Hunger Facts & Research

Nutrition Insecurity in San Diego County

Of San Diego County’s 3.2 million residents,* 795,000 are estimated to be nutrition insecure.** That’s 1 in 4 (24%) San Diegans. Of this number, 204,000 are children, 163,000 are older adults (age 60+), and 135,000 of those facing nutrition insecurity are living with disabilities.** San Diegans experiencing nutrition insecurity are unable to consistently provide three nutritious meals a day for themselves or their families. (*U.S. Census Bureau. 2023. **San Diego Hunger Coalition. December 2023.)

Serving San Diego County

The Jacobs & Cushman San Diego Food Bank and our North County Food Bank chapter feed approximately 400,000 people every month in partnership with 500 nonprofit community partners that operate feeding programs. Our nonprofit partners include food pantries, soup kitchens, shelters, low-income day care centers, senior centers, faith-based organizations, schools and day centers for the elderly and disabled. The Food Bank’s nonprofit partners collect food from our 90,000-square-foot warehouse in Miramar and our North County Food Bank warehouse in Vista. They then distribute the food directly to people in need in their local communities. By acting as a central distribution point, and through our own direct distributions, the Food Bank and our nonprofit partners provide food to communities throughout the county’s 4,300-square-mile radius. In the fiscal year 2022-2023, the Food Bank distributed 45 million pounds of food. Of that number, more than 16 million pounds was fresh produce.

Economic Impact and Recipient Data Report 2023:

San Diego State University has released a 28-page economic impact and recipient data report that quantifies the economic impact the Jacobs & Cushman San Diego Food Bank (SDFB) has on the San Diego region. The goals of the study were to quantify the economic impact SDFB has on San Diego through our programs and services and to better understand the characteristics of Food Bank recipients and their usage of our services.

To accomplish both research goals, a comprehensive survey was created, tested, and deployed as part of this study. San Diego State University’s L. Robert Payne School of Hospitality & Tourism Management and SDFB staff created a list of questions together and tested them at two food distribution sites in Northern San Diego before deploying the survey to additional food distribution sites.

Some 1,018 surveys were completed in the current study. A stratified random sample was implemented across four regions of San Diego County: including Northern San Diego, Central San Diego, South Bay and East County. The goal was to ensure that the completed surveys reflected an equitable representation of food distributions throughout the county. In addition, the stratification ensured that an accurate picture of recipients was captured rather than focusing in just one or two areas.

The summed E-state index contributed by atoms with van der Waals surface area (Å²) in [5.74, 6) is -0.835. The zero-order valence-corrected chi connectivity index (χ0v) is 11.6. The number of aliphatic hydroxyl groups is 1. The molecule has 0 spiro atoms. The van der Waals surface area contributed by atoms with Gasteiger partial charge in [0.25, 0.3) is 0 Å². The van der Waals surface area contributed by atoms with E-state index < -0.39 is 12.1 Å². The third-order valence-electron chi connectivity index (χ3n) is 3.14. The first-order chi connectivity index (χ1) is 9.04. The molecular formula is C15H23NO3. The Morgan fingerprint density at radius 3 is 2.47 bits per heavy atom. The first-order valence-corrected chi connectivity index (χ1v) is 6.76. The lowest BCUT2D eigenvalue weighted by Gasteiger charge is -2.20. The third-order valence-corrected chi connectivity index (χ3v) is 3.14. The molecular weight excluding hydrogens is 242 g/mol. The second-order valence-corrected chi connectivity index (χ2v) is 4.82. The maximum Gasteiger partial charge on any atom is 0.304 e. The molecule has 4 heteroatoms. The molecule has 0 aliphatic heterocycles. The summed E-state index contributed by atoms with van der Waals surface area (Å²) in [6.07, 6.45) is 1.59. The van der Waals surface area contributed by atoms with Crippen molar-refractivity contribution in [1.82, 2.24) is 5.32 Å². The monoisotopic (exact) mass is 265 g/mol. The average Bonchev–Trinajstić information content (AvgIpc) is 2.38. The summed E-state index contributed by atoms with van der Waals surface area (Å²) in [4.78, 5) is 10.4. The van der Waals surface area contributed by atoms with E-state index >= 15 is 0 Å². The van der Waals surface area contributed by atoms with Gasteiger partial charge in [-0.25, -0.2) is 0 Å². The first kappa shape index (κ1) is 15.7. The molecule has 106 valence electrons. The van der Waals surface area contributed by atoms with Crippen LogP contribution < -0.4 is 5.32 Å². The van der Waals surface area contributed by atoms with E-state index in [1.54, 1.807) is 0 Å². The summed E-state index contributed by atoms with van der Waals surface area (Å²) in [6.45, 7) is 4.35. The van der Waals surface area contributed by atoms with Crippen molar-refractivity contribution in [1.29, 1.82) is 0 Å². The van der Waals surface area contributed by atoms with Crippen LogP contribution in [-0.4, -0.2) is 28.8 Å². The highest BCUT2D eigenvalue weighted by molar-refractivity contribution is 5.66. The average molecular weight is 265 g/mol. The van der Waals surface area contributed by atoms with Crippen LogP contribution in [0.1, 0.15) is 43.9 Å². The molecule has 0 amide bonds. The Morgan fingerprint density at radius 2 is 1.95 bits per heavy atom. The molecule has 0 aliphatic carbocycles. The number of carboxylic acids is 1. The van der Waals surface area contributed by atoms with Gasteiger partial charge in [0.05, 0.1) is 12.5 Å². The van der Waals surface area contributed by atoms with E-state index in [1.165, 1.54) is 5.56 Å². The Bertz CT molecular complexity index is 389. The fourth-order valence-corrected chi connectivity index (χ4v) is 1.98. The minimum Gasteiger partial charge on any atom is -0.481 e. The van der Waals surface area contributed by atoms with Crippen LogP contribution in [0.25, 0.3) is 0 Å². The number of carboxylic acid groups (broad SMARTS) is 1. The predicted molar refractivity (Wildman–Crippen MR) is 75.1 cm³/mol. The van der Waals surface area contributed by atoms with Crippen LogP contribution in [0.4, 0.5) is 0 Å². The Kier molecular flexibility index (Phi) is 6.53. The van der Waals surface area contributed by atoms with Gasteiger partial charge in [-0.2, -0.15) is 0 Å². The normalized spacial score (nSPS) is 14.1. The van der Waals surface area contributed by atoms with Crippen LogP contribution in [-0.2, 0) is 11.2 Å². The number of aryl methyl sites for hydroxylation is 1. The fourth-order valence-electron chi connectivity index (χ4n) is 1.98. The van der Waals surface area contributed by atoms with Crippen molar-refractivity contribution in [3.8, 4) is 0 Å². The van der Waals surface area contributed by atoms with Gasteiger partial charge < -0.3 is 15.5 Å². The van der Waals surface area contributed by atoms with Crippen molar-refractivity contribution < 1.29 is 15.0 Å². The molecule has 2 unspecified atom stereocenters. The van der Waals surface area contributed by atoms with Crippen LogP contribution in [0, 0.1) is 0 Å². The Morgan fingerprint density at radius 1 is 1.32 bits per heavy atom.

While the study was conducted in close proximity to the COVID-19 pandemic, the data illustrates the current reality of SDFB recipients and the tremendous value SDFB provides to San Diego County.

The SDFB economic impact on San Diego County was calculated at up to $134.5 million depending on how much of the offset food money or “pass-through” recipients used in the economy. Some $83 million represents direct food value provided to SDFB recipients. The primary need for SDFB services is caused by rising costs (76%) with some 45% adding that they do not receive enough income. Another 25% responded that the need for food assistance arose because they were seniors on a fixed income. Other reasons for needing the services include unemployment by the primary breadwinner (13%), a disability (8%) and an inability to qualify for other assistance (7%).

Other key findings from the report include:

  • Respondents reported that the resources from the San Diego Food Bank make up an average of 42% of their household food supply.
  • Over half (53%) of residents in North County household food is made up by the Food Bank, which is larger than the overall average of 42%.
  • North County respondents have an average income of $16,336, which is approximately $8,000 less than the average income of $24,433 and a median income of $7,000 less than the overall median of $21,000. South Bay incomes are almost $3,000 more than the average income and a median income of $2,000 more than the overall median.
  • The median household income of families receiving food assistance from the San Diego Food Bank is $21,000 and the average household income is $24,433.
  • Most respondents (57%) have been using the Food Bank for less than one year.
  • Almost three quarters (72%) of respondents attend food distribution from the SDFB monthly.

Thank you to the L. Robert Payne School of Hospitality & Tourism Management at San Diego State University for conducting this study.

CLICK HERE to download a copy of the report.

How You Can Help

There are many ways you can help:

  • Host a food drive at your school, business or faith-based organization.
  • Host a Virtual Food Drive and donate from the ease of your computer or smartphone.
  • Volunteer at the Food Bank’s Miramar or Vista facilities.
  • Make a monetary donation. Every $1 donation provides 2 meals.